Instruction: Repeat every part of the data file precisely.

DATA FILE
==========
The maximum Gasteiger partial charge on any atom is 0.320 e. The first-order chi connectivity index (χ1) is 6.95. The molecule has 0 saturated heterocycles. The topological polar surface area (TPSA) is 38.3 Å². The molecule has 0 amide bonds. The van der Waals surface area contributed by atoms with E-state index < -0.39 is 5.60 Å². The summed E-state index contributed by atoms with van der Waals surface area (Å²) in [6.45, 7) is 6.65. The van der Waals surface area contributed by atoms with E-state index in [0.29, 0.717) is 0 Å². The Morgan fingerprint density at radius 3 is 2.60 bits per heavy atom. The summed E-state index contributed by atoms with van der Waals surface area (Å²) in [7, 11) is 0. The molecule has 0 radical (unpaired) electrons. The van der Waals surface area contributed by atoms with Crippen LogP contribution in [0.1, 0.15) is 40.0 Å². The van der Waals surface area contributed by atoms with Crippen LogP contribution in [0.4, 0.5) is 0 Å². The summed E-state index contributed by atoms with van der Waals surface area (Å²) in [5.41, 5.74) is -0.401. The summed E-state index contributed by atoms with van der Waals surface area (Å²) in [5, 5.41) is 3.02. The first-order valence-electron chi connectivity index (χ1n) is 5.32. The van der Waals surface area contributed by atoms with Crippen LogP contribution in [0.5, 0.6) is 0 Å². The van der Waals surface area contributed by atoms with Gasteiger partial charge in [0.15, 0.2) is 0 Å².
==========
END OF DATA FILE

The maximum Gasteiger partial charge on any atom is 0.320 e. The first-order chi connectivity index (χ1) is 6.95. The molecule has 0 saturated heterocycles. The topological polar surface area (TPSA) is 38.3 Å². The molecule has 0 amide bonds. The van der Waals surface area contributed by atoms with E-state index < -0.39 is 5.60 Å². The summed E-state index contributed by atoms with van der Waals surface area (Å²) in [6.45, 7) is 6.65. The van der Waals surface area contributed by atoms with E-state index in [0.29, 0.717) is 0 Å². The Morgan fingerprint density at radius 3 is 2.60 bits per heavy atom. The summed E-state index contributed by atoms with van der Waals surface area (Å²) in [7, 11) is 0. The molecule has 0 radical (unpaired) electrons. The van der Waals surface area contributed by atoms with Crippen LogP contribution in [0.1, 0.15) is 40.0 Å². The van der Waals surface area contributed by atoms with Crippen LogP contribution in [0.4, 0.5) is 0 Å². The summed E-state index contributed by atoms with van der Waals surface area (Å²) in [5.41, 5.74) is -0.401. The summed E-state index contributed by atoms with van der Waals surface area (Å²) in [5, 5.41) is 3.02. The first-order valence-electron chi connectivity index (χ1n) is 5.32. The van der Waals surface area contributed by atoms with Crippen LogP contribution in [0.5, 0.6) is 0 Å². The van der Waals surface area contributed by atoms with Gasteiger partial charge in [0.15, 0.2) is 0 Å².